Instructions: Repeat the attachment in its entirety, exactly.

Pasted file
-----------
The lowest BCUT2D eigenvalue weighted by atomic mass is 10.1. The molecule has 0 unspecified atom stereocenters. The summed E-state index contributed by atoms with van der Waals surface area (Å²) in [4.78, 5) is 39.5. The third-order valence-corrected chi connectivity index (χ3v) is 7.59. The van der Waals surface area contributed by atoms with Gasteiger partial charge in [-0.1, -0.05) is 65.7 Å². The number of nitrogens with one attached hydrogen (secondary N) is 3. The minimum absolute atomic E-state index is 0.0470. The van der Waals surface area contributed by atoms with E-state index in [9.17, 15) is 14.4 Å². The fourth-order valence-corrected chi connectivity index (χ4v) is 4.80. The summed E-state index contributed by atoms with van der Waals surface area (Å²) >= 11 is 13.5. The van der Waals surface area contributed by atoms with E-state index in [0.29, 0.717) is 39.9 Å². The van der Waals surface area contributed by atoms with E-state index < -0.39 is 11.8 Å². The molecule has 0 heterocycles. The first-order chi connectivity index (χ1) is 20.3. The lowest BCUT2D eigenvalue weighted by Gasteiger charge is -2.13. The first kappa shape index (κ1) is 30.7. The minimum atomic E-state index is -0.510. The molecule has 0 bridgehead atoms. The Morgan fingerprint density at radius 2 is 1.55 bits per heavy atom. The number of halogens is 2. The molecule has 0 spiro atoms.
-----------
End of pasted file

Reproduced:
The lowest BCUT2D eigenvalue weighted by atomic mass is 10.1. The molecule has 0 unspecified atom stereocenters. The summed E-state index contributed by atoms with van der Waals surface area (Å²) in [4.78, 5) is 39.5. The third-order valence-corrected chi connectivity index (χ3v) is 7.59. The van der Waals surface area contributed by atoms with Gasteiger partial charge in [-0.1, -0.05) is 65.7 Å². The number of nitrogens with one attached hydrogen (secondary N) is 3. The minimum absolute atomic E-state index is 0.0470. The van der Waals surface area contributed by atoms with E-state index in [9.17, 15) is 14.4 Å². The fourth-order valence-corrected chi connectivity index (χ4v) is 4.80. The summed E-state index contributed by atoms with van der Waals surface area (Å²) >= 11 is 13.5. The van der Waals surface area contributed by atoms with E-state index in [0.29, 0.717) is 39.9 Å². The van der Waals surface area contributed by atoms with E-state index < -0.39 is 11.8 Å². The molecule has 0 heterocycles. The first-order chi connectivity index (χ1) is 20.3. The lowest BCUT2D eigenvalue weighted by Gasteiger charge is -2.13. The first kappa shape index (κ1) is 30.7. The minimum atomic E-state index is -0.510. The molecule has 0 bridgehead atoms. The Morgan fingerprint density at radius 2 is 1.55 bits per heavy atom. The number of halogens is 2. The molecule has 0 spiro atoms.